Deciding how to educate our children is a big decision. The number of choices available doesn’t make it easy. There are public schools, charter schools, private schools, or home schooling. It can often feel like a search for one single, elusive “perfect” choice, and we fear we may mess our kids up if we make a “wrong” choice. To make matters worse, we all know parents who make school choice another extension of the mommy wars. They ardently praise one form of education while criticizing others. No matter what school choice we make, we’re bound to feel guilty somehow.
My husband and I had two choices about where to send our oldest child to kindergarten this fall. Megan could attend the public elementary school around the corner, or I could home school her (private school was not in our budget). After years of discussion, we chose to send her to the neighborhood public elementary school. I wrote about how we made the decision in a previous post.
We were not without some concerns. We don’t like the long full-day kindergarten programs found in nearly all public and private schools nowadays. We also were wary of public schools’ politically driven obsession with standardized test preparation, resulting in a gradual whittling away of time spent exploring the arts or playing during recess. We agreed that if we ever felt public school was not working for our family, we could do something different.
However, three months into the school year, Megan is thriving and experiencing more success at her public school than we imagined. I’ve seen several things that reassure me we made a good school choice:
A Good School Choice
1. My daughter’s teacher is excellent. On the first day of school, I took a photo of Megan with her teacher and posted it on my Facebook page. Several friends commented that they know Megan’s teacher from church, and they said she is a very good teacher. Megan has bonded with her and gives her a hug at the end of every school day. She even told me she wishes she lived with her teacher. During some brief conversations with the teacher, I’ve learned she shares many of my thoughts and concerns about education. The fact that she shares our family’s religious beliefs is icing on the cake. (There are more Christians in public schools than some people might assume, by the way.)
2. Two months into kindergarten, my daughter was reading and writing. We knew she would do fine academically, but she is excelling. We purposely sent her to a preschool that emphasized play, social skills, and basic academics rather than rigorous formal education, so this is her first time in a challenging academic setting. While all the reading we do at home has set her up for success, her school and teacher must be doing something right for her to pick up reading and writing so quickly.
3. My daughter is having rich, new experiences. She can run twice around the track in PE class. She made a self-portrait in art class. She is gaining confidence while buying lunch, finding her way around the building, and talking and working out problems with peers or her teacher. She is learning to navigate the world outside of our home, and her teacher says she is a leader among her classmates, advocating for other kids and mediating disagreements between peers. I couldn’t give her some of these valuable experiences at home.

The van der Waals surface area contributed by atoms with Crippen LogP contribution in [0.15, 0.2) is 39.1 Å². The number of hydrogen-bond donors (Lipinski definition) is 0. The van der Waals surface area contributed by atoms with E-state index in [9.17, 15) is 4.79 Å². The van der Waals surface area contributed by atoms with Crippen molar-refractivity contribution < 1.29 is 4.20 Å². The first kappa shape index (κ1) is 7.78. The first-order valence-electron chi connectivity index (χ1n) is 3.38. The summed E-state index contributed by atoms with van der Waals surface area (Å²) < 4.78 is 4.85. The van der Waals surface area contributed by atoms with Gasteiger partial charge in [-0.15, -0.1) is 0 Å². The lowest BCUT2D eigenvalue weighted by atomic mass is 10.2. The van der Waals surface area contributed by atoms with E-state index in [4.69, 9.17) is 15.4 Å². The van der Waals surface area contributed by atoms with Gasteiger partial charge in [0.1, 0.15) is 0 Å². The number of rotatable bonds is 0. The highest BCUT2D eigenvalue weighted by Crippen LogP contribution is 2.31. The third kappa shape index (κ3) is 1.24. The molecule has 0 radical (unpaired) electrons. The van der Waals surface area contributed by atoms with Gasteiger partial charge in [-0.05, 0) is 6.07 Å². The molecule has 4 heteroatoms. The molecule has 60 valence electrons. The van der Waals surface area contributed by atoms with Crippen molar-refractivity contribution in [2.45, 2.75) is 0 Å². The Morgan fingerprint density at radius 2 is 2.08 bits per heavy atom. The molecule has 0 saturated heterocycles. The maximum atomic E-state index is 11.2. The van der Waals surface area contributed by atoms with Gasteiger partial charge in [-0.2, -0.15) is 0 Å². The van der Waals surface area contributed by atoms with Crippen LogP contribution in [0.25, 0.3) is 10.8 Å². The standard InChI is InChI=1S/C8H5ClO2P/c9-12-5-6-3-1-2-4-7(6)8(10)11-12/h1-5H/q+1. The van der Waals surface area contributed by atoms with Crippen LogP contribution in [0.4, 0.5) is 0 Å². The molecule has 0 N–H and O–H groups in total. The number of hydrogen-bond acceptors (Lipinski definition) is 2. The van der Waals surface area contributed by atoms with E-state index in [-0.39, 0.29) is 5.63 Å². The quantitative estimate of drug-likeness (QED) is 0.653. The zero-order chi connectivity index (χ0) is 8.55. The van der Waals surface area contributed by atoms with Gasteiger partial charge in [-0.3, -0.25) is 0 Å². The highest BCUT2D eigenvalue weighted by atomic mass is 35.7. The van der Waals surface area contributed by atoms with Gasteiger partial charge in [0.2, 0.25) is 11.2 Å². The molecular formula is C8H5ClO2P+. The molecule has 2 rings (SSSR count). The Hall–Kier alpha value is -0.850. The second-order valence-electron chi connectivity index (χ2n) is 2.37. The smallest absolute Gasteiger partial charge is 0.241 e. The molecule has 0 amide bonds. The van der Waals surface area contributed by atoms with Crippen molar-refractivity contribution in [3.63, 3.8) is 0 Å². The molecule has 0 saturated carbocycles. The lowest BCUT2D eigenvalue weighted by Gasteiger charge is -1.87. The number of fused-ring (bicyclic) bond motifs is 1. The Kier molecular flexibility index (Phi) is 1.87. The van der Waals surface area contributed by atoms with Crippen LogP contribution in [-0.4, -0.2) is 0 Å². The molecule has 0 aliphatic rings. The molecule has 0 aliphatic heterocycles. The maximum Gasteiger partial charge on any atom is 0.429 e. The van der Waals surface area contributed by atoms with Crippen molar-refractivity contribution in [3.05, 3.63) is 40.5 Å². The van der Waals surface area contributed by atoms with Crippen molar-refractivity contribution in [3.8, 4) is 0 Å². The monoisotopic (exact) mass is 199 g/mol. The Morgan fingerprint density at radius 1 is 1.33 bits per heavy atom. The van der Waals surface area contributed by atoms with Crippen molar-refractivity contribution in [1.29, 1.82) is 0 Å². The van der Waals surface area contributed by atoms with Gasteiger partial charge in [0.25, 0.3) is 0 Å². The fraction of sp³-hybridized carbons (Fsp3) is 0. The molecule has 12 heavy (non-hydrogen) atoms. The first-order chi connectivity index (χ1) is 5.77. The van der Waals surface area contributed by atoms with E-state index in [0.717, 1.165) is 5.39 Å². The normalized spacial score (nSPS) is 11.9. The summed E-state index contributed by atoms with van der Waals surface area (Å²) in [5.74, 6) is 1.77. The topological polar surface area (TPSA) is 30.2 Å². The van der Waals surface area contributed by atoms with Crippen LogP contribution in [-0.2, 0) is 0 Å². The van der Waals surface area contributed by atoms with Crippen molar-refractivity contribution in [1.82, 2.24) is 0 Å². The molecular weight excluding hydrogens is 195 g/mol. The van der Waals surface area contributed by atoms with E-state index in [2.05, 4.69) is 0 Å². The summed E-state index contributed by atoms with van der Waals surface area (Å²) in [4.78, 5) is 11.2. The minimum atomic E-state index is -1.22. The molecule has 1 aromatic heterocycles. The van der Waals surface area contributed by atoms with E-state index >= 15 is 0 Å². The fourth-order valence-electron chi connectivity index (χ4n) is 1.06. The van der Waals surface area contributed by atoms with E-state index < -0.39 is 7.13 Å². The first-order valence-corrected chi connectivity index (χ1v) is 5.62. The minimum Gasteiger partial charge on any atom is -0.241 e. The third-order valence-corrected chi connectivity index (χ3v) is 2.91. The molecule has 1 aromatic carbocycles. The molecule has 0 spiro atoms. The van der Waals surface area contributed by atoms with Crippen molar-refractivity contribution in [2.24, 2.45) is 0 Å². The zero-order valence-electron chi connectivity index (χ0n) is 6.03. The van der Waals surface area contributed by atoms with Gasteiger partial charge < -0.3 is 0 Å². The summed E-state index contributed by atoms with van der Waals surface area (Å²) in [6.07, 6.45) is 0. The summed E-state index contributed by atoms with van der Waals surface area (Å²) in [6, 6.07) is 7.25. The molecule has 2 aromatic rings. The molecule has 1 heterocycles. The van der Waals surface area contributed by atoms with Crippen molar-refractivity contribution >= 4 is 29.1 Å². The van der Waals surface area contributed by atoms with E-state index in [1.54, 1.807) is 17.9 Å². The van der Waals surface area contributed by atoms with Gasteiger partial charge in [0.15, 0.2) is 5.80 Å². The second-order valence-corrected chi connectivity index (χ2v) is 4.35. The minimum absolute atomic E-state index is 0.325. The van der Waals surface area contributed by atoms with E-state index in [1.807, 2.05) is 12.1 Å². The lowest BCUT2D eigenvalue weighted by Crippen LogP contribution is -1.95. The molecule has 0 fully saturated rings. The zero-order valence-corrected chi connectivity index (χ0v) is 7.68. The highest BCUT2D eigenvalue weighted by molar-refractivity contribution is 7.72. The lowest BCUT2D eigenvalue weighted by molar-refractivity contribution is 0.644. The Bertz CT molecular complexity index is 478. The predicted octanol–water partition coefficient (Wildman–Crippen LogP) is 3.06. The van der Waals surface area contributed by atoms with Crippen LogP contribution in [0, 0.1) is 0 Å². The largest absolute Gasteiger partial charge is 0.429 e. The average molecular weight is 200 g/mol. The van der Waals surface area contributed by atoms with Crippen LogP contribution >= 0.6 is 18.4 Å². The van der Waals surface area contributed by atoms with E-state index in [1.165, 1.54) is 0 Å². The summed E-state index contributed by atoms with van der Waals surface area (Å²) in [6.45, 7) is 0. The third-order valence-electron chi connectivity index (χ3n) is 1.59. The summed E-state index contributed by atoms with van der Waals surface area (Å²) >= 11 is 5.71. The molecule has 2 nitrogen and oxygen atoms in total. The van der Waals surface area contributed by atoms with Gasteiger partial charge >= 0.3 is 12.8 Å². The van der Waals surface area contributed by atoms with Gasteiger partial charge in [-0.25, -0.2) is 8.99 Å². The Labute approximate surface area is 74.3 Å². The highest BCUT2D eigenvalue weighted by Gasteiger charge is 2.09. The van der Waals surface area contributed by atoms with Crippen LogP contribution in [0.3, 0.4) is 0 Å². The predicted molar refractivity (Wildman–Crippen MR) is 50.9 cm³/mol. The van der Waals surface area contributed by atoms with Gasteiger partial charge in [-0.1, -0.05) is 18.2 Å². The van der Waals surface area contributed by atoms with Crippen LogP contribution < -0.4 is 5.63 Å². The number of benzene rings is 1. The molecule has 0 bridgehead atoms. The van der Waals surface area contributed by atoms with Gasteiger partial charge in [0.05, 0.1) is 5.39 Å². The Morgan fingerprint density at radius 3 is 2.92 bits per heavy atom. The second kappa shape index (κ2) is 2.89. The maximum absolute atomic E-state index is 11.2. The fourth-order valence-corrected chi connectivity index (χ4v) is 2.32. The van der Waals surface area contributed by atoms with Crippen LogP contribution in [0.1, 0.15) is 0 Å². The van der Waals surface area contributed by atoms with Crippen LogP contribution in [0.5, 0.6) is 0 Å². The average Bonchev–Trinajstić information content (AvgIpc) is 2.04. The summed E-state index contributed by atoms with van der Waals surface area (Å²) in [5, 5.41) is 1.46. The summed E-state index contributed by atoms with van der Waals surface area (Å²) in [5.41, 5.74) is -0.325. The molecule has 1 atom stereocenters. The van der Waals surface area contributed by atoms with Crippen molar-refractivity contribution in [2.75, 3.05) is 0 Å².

4. Our school has a good culture among staff and active parents who support education. We all know family involvement is important in determining student success. The PTA is very involved, and parent and grandparent volunteers are welcome during the school day. I recently spent a morning volunteering in Megan’s classroom, playing a letter identification game with small groups of students. One day I was a guest reader and read a few books from home aloud to the class. A grandmother I know spends one day a week helping to shelve books in the library.
Some of my original concerns about public school – the long full-day program and academics that look less like what I did as a kindergartner and more like first or second grade work – have not been as problematic as I anticipated. While Megan is tired at the end of the day, she soaks up the academics and her teacher assures me she picks up on things quickly.
Our daughter would probably thrive as a home schooler or as a private school student, too. A child’s academic success is determined more by family dynamics and socioeconomic conditions at home than the school setting. That means that most parents – myself included – worry too much over trying to find that elusive perfect choice for our children’s education. Usually, there are several very good choices. For our family, this school is one of them.
Editor’s Note: This piece was written as part of an ongoing conversation nationwide leading up to National School Choice Week — January 26 – February 1, 2014. All schooling options, including homeschooling, private schooling, public magnet and charter schooling and traditional public schooling, are celebrated that week through independently-planned events. To read more opinions on the topic from parents, head to Twitter and search the hashtag #schoolchoiceworks.
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